• Walker & Taylor, PLLC

Can an Officer Disarm Me?

What happens when an officer demands you surrender your lawfully carried firearm during a routine traffic stop? Are they allowed to disarm you? Do you have to follow their demands?

Many law-abiding gun owners carry firearms in their vehicles in Texas; you're not required to have a License to Carry a Handgun ("LTC") to travel with a firearm in your motor vehicle in the Lone Star State. Yet, during routine traffic stops, many law-abiding citizens find themselves subject to the demands of a police officer. If that officer asks the driver to disarm, what should they do?

The Texas Legislature has addressed this very question. Texas Government Code § 411.207 says police officers may disarm an LTC holder if the officer reasonably believes it is necessary to secure the firearm for the protection of the officer or any other individual. After the encounter, if the officer determines that the individual is not a threat and has not committed a crime, then the police officer must return the firearm. However, the Government Code does not detail how the gun must be returned, or how long police may hold onto it.

In most instances, police will ask you not to reach in the area where the firearm is located and continue with the traffic stop without incident. In others, they may ask you to step out of the vehicle and retrieve the firearm themselves. In the most severe circumstances, we've seen police take the gun back to their department; only to release it after being booked into evidence and test fired for "safety purposes." This type of seizure violates the Fourth Amendment and is contrary to the Texas Government Code. In response, we have spent considerable time working to return citizens' firearms when they were unlawfully seized by various agencies throughout the State of Texas.

Another blow to gun-owner rights came in the U.S. Court of Appeals for the Fourth Circuit opinion in United States v. Robinson. The court stated, "persons who are armed, whether legally or illegally, pose yet a greater safety risk to police officers." The Texas Court of Appeals in Fort Worth, in Lovett v. State, acknowledged the holding in Robinson and re-affirmed that the Texas Government Code allows an officer to disarm an LTC holder. This is especially surprising considering that LTC holders, as a group, commit fewer crimes than non-LTC holders. These statistics are tracked by the Department of Public Safety and they are available on the Department's website. Despite the flawed logic, the Fourth Circuit's holding stands, and Texas courts have adopted the same: officers can and will disarm law-abiding citizens during a traffic stop.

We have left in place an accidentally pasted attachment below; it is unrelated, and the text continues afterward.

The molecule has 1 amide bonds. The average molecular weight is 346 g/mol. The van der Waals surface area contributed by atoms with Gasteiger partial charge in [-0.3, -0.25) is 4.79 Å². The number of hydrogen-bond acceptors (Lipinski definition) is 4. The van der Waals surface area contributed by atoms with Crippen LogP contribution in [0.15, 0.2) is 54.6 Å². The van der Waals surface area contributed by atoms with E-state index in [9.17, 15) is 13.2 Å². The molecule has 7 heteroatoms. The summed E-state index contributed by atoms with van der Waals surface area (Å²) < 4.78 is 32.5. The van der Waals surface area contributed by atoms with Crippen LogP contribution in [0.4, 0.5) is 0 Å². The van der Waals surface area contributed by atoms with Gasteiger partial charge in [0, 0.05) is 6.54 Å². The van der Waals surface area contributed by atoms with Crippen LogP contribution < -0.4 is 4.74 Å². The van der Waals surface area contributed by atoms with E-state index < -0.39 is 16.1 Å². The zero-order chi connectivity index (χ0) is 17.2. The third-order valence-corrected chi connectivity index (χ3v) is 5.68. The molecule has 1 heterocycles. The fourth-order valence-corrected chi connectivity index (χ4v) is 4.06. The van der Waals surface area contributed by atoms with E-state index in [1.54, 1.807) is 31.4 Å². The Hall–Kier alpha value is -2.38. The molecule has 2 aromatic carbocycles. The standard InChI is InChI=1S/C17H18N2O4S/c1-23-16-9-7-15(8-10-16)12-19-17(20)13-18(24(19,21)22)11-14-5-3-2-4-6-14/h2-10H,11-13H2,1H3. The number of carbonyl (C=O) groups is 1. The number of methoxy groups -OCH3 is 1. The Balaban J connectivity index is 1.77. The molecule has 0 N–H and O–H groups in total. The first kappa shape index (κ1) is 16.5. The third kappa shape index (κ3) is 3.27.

How far can this disarmament go? The government would likely argue they can search a vehicle if they suspect or know there is a gun present. During a traffic stop, if an officer is told there is a gun in the vehicle, even if no crime is suspected, under the pretext of officer safety, the officer could search an entire vehicle. If a firearm is discovered during the search, the police could hold it temporarily. This is, in our opinion, an unreasonable search and seizure, yet because of court opinions like Robinson, these practices are commonplace.

What you need to know: during encounters with police, they may temporarily disarm you. If you are not charged with a crime, absent extenuating circumstances, they should return your firearm at the end of the encounter. If you believe your firearm was seized unlawfully, the place to fight that wrongful confiscation is the courtroom, not during the traffic stop.

Author: Curtis Reynolds

DISCLAIMER: The information on this website does not contain legal advice or create an attorney-client relationship. Every case is different, and this material is not a substitute for, and does not replace the advice or representation of, a licensed attorney.

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